Walt Disney World Airport
|Owner||Walt Disney Company|
|Location||Bay Lake, Florida|
Walt Disney World Airport, also known as Lake Buena Vista Airport and Lake Buena Vista STOLport, (IATA:
DWS) is a former small airfield owned by the Walt Disney Company, located within Walt Disney World, just east of the former Walt Disney World Speedway, in Bay Lake in Orange County, Florida, United States. When it was active it accommodated smaller commuter airliners such as the de Havilland Canada DHC-6 Twin Otter turboprop which had STOL ("Short Take Off and Landing") capabilities and could operate from airfields with short runways with such airports being known as STOLports. It is no longer registered as an active airport by the FAA, ICAO and IATA and as of December 2017 serves Walt Disney World as a parking and storage lot.
Lake Buena Vista Airport was built in 1971 to serve as a STOL airfield for Walt Disney World guests and employees, with scheduled passenger airline service to Orlando Jetport at McCoy (now Orlando International Airport, MCO) and Tampa International Airport (TPA) provided by Shawnee Airlines, using de Havilland Canada DHC-6 Twin Otter aircraft which were STOL capable. This Shawnee Airlines service is mentioned in the "Air Commuter Service" section of the Sept. 6, 1972 Eastern Air Lines system timetable as a connecting service to and from Eastern flights at Orlando and Tampa. Another commuter air carrier which operated scheduled DHC-6 Twin Otter passenger service into the airport was Executive Airlines.
The airport was never large, with only enough ramp space at the passenger terminal to accommodate four aircraft at a time; no hangar space was ever built. This STOL airfield was intended as a proof-of-concept for a planned, but was ultimately rejected in favor of a vision for a larger, full-service airport within Walt Disney World itself. All passenger service was discontinued by the 1980s, largely due to extensions of the Walt Disney World Monorail System on either side. As of 2009, flight operations are prohibited by a no-fly zone in place since 2003; however, the runway is fully intact and may be visible to motorists traveling along World Drive toward the Transportation and Ticket Center, as well as by passengers on the monorail.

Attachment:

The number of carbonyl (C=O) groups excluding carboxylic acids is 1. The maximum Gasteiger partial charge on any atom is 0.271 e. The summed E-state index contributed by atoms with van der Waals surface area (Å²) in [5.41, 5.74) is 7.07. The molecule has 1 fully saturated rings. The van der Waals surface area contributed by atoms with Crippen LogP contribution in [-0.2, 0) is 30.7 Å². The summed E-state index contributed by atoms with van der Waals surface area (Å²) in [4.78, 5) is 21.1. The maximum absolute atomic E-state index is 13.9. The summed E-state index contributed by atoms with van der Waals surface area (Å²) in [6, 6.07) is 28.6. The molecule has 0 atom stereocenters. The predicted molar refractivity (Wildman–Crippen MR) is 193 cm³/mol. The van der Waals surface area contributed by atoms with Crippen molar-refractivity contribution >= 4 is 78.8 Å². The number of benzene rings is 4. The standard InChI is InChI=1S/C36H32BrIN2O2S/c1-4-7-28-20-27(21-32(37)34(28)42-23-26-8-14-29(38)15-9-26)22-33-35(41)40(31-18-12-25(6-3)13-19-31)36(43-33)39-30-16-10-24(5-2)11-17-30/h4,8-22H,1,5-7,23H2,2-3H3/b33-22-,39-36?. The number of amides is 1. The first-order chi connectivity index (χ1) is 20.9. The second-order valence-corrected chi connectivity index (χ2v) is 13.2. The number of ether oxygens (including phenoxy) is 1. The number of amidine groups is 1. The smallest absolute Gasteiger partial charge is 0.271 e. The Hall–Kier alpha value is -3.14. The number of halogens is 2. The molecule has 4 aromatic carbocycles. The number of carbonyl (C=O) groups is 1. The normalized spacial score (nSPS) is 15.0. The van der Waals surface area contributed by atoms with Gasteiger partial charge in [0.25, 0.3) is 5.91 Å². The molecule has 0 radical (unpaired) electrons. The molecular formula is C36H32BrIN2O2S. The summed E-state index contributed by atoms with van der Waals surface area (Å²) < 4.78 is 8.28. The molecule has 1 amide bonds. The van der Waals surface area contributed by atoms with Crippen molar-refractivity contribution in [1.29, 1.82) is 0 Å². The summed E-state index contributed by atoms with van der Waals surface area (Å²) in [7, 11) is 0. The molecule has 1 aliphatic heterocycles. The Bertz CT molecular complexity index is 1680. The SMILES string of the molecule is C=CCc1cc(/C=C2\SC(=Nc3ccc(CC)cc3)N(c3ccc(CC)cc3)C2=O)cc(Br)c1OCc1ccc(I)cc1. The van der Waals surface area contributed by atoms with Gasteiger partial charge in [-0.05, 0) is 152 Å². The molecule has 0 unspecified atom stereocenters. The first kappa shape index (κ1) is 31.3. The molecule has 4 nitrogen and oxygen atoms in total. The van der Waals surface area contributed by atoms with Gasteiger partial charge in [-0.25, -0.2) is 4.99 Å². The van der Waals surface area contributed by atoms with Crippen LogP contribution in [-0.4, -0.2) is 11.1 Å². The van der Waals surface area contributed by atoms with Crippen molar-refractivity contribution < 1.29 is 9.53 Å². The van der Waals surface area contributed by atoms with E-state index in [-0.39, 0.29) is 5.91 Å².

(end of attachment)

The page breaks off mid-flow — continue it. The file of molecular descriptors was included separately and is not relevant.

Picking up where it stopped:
There has been no scheduled or unscheduled commercial service to this airport since the early 1980s. The next nearest airport, Kissimmee Gateway Airport, briefly offered passenger service through the now defunct DayJet; currently, most Walt Disney World guests arrive through Orlando International Airport and Orlando Sanford International Airport.
Originally used to surprise the airplane passengers, the runway featured a set of grooves, like those on the side of a highway, that played "When You Wish Upon a Star" when driven over at roughly 45 miles per hour.